How the African tech generation is changing the continent

by MMC
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In many ways, the impulses that drive Peris Bosire and Rita Kimani exemplify the best of Kenya’s digital scene: they are driven by a desire to improve their communities. Although they now travel the world to speak at business summits and explore other market opportunities, they remain rooted in Kenya. Although they came from poor villages, they benefited in a broad sense from a heightened spirit of innovation that, for a multitude of historical and cultural reasons, seems endemic to Kenya. One distinction is that after Britain’s colonial rule ended, Kenya avoided the missteps made by other African countries. As Ndemo points out, “Kenya has been a free market economy since its independence, in which many other countries turned to the Soviet Union and experimented with socialism. Uganda had a bad experience with Idi Amin. Rwanda obviously had a very bad experience. Meanwhile, Kenyans have enjoyed more than 50 years of freedom.”

But while it is true that Kenya’s relative stability contributed to Bosire and Kimani’s success, it is also true – and typical of the Kenyan entrepreneurial experience – that FarmDrive succeeded with little encouragement from the national government . In sub-Saharan Africa, Kenya and Nigeria have achieved technological pre-eminence more through the influx of venture capital into these large countries than through government action.

“Currently, there is no link in Kenya between policy making, academic research and the private sector, and only the government can make that link,” says Ndemo, who was one of the first champions of a 5,000-acre technology hub under construction in Konza. , about 40 miles from Nairobi, the capital. It was billed as Africa’s first “smart city” when it was inaugurated in 2013, but its construction was paralyzed by political wrangling and profiteering. As Ndemo discreetly says: “The speed is not there”.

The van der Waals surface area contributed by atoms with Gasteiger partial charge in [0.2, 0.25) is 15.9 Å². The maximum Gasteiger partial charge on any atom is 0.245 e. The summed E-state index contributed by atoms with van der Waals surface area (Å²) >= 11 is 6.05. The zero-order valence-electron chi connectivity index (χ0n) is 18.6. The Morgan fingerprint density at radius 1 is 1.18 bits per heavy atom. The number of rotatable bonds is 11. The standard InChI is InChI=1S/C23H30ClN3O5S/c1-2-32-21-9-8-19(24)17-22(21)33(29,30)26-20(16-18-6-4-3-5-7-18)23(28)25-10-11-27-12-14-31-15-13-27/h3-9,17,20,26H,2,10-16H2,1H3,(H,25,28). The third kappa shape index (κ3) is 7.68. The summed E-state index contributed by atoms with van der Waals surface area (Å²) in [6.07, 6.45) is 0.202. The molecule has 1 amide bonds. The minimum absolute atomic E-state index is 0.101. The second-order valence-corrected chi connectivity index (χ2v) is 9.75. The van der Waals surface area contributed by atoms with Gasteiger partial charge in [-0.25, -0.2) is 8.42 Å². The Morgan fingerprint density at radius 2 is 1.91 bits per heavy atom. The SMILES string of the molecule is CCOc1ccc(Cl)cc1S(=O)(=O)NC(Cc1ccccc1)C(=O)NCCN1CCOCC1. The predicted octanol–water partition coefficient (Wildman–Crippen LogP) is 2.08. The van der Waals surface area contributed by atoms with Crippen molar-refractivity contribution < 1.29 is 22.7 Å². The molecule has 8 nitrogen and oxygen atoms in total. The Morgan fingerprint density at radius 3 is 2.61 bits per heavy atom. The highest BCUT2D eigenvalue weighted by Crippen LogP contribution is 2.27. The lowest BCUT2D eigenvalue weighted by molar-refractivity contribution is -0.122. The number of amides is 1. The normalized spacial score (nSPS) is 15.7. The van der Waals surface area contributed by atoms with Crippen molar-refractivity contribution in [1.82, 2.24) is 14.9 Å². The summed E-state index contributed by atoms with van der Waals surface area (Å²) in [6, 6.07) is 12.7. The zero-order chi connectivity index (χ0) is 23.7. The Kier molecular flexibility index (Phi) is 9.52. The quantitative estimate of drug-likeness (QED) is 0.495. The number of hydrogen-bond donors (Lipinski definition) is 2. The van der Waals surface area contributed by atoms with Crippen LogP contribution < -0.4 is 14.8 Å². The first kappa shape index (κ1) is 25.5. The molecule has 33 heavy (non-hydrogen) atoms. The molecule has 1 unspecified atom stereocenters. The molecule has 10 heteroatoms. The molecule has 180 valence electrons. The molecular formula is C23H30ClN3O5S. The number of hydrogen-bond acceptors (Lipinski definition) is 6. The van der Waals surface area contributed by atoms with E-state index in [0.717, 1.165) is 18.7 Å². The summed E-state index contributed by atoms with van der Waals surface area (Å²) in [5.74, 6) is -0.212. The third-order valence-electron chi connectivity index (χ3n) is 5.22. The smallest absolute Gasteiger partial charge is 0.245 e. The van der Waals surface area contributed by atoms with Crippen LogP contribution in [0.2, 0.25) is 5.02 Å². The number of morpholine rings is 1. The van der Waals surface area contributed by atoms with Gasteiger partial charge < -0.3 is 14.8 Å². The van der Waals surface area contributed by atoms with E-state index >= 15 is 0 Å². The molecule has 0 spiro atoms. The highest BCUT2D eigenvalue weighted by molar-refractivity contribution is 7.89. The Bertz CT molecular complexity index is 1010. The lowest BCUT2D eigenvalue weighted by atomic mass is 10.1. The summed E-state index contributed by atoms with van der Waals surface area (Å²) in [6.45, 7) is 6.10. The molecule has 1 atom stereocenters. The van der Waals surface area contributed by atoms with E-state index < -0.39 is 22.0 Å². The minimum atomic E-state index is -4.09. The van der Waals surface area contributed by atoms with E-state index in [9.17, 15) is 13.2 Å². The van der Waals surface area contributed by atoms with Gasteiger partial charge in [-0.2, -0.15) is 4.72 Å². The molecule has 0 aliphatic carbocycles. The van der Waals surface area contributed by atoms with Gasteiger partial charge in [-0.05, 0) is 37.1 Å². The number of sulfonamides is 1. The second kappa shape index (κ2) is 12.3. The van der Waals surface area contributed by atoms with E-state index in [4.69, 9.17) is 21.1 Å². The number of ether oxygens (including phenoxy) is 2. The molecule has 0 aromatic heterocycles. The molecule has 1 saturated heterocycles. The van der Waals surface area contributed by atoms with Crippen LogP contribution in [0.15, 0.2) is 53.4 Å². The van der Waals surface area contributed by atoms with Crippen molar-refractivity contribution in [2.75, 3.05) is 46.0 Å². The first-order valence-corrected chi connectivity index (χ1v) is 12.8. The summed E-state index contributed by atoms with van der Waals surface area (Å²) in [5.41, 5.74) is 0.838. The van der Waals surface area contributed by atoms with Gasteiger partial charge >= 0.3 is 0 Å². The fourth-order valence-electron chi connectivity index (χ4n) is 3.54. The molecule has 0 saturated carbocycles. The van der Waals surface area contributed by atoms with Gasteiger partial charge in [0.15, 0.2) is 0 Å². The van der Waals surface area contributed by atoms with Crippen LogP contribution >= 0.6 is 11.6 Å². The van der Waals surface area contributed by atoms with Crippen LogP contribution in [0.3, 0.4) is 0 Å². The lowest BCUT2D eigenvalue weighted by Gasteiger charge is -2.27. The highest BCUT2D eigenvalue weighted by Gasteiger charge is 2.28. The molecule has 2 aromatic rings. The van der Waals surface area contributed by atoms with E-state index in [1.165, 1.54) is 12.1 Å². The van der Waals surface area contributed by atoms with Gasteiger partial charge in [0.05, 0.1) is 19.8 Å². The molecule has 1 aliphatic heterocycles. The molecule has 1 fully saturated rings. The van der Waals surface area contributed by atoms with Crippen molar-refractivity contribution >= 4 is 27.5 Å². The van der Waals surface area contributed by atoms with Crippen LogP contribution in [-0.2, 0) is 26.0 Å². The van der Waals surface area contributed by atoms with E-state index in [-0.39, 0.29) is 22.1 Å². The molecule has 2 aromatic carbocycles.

For now, Kenya’s version of Silicon Valley is Nairobi’s Kilimani neighborhood, specifically a rundown, busy thoroughfare known as Ngong Road. One of the catalysts was the influential Technology Innovation Center iHubfrom which a number of local software start-ups were born, including Totohealth, which helps parents track their babies’ health from pregnancy through early childhood. The Kenya Science Campus of the University of Nairobi is located in Ngong. Across the street is 88 mph, a leading company that invests in technology start-ups. And not far from the iHub location is the FarmDrive office, quietly located in the epicenter of the city’s programming community.

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